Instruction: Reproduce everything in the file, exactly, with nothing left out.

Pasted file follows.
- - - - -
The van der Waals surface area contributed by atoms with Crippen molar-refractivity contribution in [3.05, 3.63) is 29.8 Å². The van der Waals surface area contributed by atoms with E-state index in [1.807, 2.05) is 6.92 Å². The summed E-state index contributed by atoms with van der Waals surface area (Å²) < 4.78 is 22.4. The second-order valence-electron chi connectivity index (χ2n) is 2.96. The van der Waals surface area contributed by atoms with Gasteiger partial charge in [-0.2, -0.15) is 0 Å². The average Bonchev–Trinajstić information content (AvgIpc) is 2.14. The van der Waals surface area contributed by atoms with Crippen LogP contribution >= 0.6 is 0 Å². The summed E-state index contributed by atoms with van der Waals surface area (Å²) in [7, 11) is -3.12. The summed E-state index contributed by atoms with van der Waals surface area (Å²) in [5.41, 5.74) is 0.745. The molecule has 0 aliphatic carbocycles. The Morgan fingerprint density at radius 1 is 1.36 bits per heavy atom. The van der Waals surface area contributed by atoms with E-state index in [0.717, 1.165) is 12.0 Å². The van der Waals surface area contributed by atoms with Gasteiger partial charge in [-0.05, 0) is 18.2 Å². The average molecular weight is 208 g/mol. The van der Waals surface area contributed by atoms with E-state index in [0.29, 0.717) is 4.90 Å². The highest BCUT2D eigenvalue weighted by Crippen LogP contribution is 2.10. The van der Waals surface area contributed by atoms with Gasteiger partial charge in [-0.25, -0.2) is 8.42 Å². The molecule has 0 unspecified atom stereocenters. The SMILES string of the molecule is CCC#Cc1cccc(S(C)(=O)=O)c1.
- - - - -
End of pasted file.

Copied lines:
The van der Waals surface area contributed by atoms with Crippen molar-refractivity contribution in [3.05, 3.63) is 29.8 Å². The van der Waals surface area contributed by atoms with E-state index in [1.807, 2.05) is 6.92 Å². The summed E-state index contributed by atoms with van der Waals surface area (Å²) < 4.78 is 22.4. The second-order valence-electron chi connectivity index (χ2n) is 2.96. The van der Waals surface area contributed by atoms with Gasteiger partial charge in [-0.2, -0.15) is 0 Å². The average Bonchev–Trinajstić information content (AvgIpc) is 2.14. The van der Waals surface area contributed by atoms with Crippen LogP contribution >= 0.6 is 0 Å². The summed E-state index contributed by atoms with van der Waals surface area (Å²) in [7, 11) is -3.12. The summed E-state index contributed by atoms with van der Waals surface area (Å²) in [5.41, 5.74) is 0.745. The molecule has 0 aliphatic carbocycles. The Morgan fingerprint density at radius 1 is 1.36 bits per heavy atom. The van der Waals surface area contributed by atoms with E-state index in [0.717, 1.165) is 12.0 Å². The van der Waals surface area contributed by atoms with Gasteiger partial charge in [-0.05, 0) is 18.2 Å². The average molecular weight is 208 g/mol. The van der Waals surface area contributed by atoms with E-state index in [0.29, 0.717) is 4.90 Å². The highest BCUT2D eigenvalue weighted by Crippen LogP contribution is 2.10. The van der Waals surface area contributed by atoms with Gasteiger partial charge in [-0.25, -0.2) is 8.42 Å². The molecule has 0 unspecified atom stereocenters. The SMILES string of the molecule is CCC#Cc1cccc(S(C)(=O)=O)c1.